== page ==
GQ Magazine: Anatomy of a Listening Event: Jay-Z and Kanye Wests Watch the Throne
For the uninitiated, in hip-hop there is a troubling but not uncommon practice called the listening event. Journalists, associates, record label employees, hangers-on, and others gather in a hall or a studio, and mingle while an artist's new album is played. It is often difficult to hear, making reviews near impossible, and ultimately an ineffective tool for promotion. It's more like a poorly-catered mixer for muckety-mucks given a chance to speak ill of this project or that. I have attended somewhere in the neighborhood of 150 of these events in my life. They are terrible. But of course, Jay-Z doesn't do terrible.
So in honor of Watch the Throne, he and Kanye West's first shared-billing collaborative album, Jay did what he always does, which is turn a formality into intimacy and dispense with the trappings. In a cramped room on the second floor of the Mercer Hotel, a dozen or so reporters and editors, along with Jay's publicist, manager, trainer (!), and assistant, and two album pre-order contest winners—imagine Willy Wonka's golden ticket, only it looks like this—huddled up. Jay was decked in standard casual gear: crisp black denim, a white tee, white shell toes, and a suddenly au courant Yankees snapback—the event actually kicked off an hour late because the guest of honor was at Yankee Stadium hoping to catch Derek Jeter's 3,000th hit. (Alas, The Captain sits at 2,998, foiling a perfect night.) Without much fanfare, Jay-Z pressed play on the black MacBook in his lap and the album began. Some highlights:
-"No Church," the first track of 11 played, one of the few referred to by name, and Jay's favorite at the moment, is a dramatic, dynamic treatise on sin and hypocrisy. Jay explicitly reflects on Socrates question, "Is the pious loved by the gods because it is pious, or is it pious because it is loved by the gods?" Deep! Odd Future affiliate Frank Ocean sings the massive, gospel-tinged, Christian-baiting chorus.
-"Lift Off." The second song played; Jay said he has misgivings about releasing a single for the album, but since they likely will, this would be it. Also, his wife Beyoncé appears on the (literally) space shuttle-launching chorus. So that's nice.
-"Otis," one of the most purely soulful songs the two have ever made together, features a pounding sample of Otis Redding's "Try a Little Tenderness" up front. A clear standout and the first one I wanted to hear again.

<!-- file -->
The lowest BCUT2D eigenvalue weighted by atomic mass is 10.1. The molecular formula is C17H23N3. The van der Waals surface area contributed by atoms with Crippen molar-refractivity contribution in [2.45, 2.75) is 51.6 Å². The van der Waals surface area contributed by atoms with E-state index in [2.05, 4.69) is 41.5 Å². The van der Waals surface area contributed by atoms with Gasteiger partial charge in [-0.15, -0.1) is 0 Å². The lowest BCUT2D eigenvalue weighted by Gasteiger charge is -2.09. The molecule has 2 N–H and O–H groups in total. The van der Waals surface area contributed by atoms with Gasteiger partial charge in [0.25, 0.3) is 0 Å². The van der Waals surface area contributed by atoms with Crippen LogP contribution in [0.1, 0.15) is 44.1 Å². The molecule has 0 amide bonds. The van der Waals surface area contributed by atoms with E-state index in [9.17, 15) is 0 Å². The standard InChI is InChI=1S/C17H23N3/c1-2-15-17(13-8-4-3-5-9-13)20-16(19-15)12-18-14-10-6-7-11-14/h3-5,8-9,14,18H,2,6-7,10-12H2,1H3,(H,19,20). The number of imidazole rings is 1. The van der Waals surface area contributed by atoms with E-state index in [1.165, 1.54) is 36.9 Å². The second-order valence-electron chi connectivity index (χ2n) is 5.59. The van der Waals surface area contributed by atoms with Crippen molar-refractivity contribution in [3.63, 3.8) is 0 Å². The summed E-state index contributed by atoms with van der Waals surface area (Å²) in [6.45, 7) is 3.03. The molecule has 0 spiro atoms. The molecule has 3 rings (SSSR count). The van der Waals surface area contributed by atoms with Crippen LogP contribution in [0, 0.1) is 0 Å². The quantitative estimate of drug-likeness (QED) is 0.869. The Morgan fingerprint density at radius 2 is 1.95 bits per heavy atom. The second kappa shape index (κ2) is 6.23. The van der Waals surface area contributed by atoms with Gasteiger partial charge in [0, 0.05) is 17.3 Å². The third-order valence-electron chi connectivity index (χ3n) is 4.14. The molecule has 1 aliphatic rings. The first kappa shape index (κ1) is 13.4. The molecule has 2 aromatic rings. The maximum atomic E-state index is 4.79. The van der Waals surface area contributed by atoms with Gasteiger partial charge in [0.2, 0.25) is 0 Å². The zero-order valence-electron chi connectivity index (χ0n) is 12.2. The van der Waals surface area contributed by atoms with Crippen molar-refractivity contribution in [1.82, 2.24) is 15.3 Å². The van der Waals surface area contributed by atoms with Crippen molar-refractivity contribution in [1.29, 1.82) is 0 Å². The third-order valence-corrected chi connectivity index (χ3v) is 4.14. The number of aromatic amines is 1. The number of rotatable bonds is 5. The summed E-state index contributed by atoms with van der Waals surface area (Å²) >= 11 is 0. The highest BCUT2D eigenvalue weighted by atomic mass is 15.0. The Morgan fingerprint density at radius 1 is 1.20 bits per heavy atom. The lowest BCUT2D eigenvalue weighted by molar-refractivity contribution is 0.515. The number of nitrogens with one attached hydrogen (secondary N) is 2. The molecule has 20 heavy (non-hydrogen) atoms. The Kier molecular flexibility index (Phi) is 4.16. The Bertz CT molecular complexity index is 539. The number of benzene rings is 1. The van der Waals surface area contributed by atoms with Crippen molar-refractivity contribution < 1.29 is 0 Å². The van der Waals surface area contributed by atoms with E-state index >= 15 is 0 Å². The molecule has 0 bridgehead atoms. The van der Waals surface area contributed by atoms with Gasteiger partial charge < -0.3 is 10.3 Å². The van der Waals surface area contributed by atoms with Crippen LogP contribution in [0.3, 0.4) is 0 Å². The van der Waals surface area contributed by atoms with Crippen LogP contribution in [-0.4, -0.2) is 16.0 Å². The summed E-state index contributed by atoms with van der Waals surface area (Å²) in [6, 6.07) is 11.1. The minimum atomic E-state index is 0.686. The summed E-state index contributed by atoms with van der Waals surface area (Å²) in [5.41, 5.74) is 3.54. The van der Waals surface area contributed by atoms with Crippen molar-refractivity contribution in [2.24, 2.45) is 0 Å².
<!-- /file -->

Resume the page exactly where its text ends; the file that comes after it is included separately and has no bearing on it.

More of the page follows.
-During the hilarious, audacious "Italian Living," which features a sample of "Ave Maria," of all things, a journalist was booted from the hotel room for breaking the evening's one rule: No live-tweeting. Idiot. The tracks were unfinished and lyrics subject to change, but one memorable #hashtag rap couplet from Kanye on the same song: "I'm about to say something crazy / John Galliano."
We could go on. There's a devastating song rapped to Kanye and Jay's unborn sons and another called "Black on Black" about intra-racial violence. There's a thwacking dubstep sample and another appearance by the tapped-for-greatness Frank Ocean. When the cycle concluded, Jay opened the floor to a conversation, as he has during recent events of this kind, asking only that reporters put down their notepads and close their iPhones (Some of us didn't). What ensued was a kind of half-professional, half-freewheeling chat. The journalists that knew Jay better were freer in their discourse, while the novices asked earnest, interview-y questions. Jay-Z, who has a lot of experience being the calmest, cleverest person in the room, had fun jabbing at everyone—at one point I interrupted one of his responses before he'd finished and he playfully chided me, letting off his trademark cackle-chuckle. These are the times when you don't mind being mocked.
During the conversation, Jay addressed his and many fans' disappointment with the first single, "H.A.M.," which was not played and may not make the final cut. He mentioned that this iteration of the album was the third, after two scrapped rounds of songwriting and recording, blaming ambition and expectation for the false starts. He also said that the sessions were often bizarre and star-packed, at one point recalling one night that featured the celebrated Givenchy designer Riccardo Tischi (who also crafted Watch The Throne's gold-embossed cover), British women's wear star (and Kanye obsession) Phoebe Philo, and Russell Crowe. Sounds like a fun room.
The recording of this album also inspired a new Jay-Z solo album, for which he has already completed two songs and is honing four more concepts—one of the contest winners actually nabbed the night's biggest scoop, which is that Ocean will also appear on the first single from that forthcoming album. Jay also said that Kanye begged him not to release "Run This Town," the first single from 2009's smash The Blueprint 3, because it didn't go over well at a Heavy Hitters barbeque. He lost that battle, obviously. Near the conversation's end, Jay gently criticized President Obama when asked about his performance: "Numbers don't lie. Unemployment is pretty high. It's fucked up, but he's trying not to be the angry black man."
Throughout, he maintained his typical prom-king-with-a-sense-of-humor veneer. Few artists are as at ease in this sort of environment as Jay-Z. Whether Watch the Throne lives up to whatever impossible expectations hang over it—and in some ways, it does—it would be tough to walk out of this scene feeling better about Shawn Corey Carter. He's a crafty one, that guy.
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